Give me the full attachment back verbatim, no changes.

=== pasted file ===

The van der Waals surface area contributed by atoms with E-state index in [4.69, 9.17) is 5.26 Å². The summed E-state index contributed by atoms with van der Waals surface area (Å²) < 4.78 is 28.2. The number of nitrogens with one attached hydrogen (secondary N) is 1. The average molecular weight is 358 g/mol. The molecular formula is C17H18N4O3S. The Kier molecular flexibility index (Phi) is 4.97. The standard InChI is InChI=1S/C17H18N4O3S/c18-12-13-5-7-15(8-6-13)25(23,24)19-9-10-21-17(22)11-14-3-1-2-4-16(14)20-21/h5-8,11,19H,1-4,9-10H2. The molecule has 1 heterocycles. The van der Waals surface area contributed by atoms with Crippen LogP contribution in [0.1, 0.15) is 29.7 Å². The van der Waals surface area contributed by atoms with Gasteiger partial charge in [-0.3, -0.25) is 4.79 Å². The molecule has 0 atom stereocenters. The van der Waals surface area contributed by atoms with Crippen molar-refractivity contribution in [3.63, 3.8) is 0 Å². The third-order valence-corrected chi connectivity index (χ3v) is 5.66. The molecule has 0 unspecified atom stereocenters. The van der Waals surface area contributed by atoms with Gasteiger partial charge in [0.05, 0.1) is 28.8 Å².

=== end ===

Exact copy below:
The van der Waals surface area contributed by atoms with E-state index in [4.69, 9.17) is 5.26 Å². The summed E-state index contributed by atoms with van der Waals surface area (Å²) < 4.78 is 28.2. The number of nitrogens with one attached hydrogen (secondary N) is 1. The average molecular weight is 358 g/mol. The molecular formula is C17H18N4O3S. The Kier molecular flexibility index (Phi) is 4.97. The standard InChI is InChI=1S/C17H18N4O3S/c18-12-13-5-7-15(8-6-13)25(23,24)19-9-10-21-17(22)11-14-3-1-2-4-16(14)20-21/h5-8,11,19H,1-4,9-10H2. The molecule has 1 heterocycles. The van der Waals surface area contributed by atoms with Crippen LogP contribution in [0.1, 0.15) is 29.7 Å². The van der Waals surface area contributed by atoms with Gasteiger partial charge in [-0.3, -0.25) is 4.79 Å². The molecule has 0 atom stereocenters. The van der Waals surface area contributed by atoms with Crippen molar-refractivity contribution in [3.63, 3.8) is 0 Å². The third-order valence-corrected chi connectivity index (χ3v) is 5.66. The molecule has 0 unspecified atom stereocenters. The van der Waals surface area contributed by atoms with Gasteiger partial charge in [0.05, 0.1) is 28.8 Å².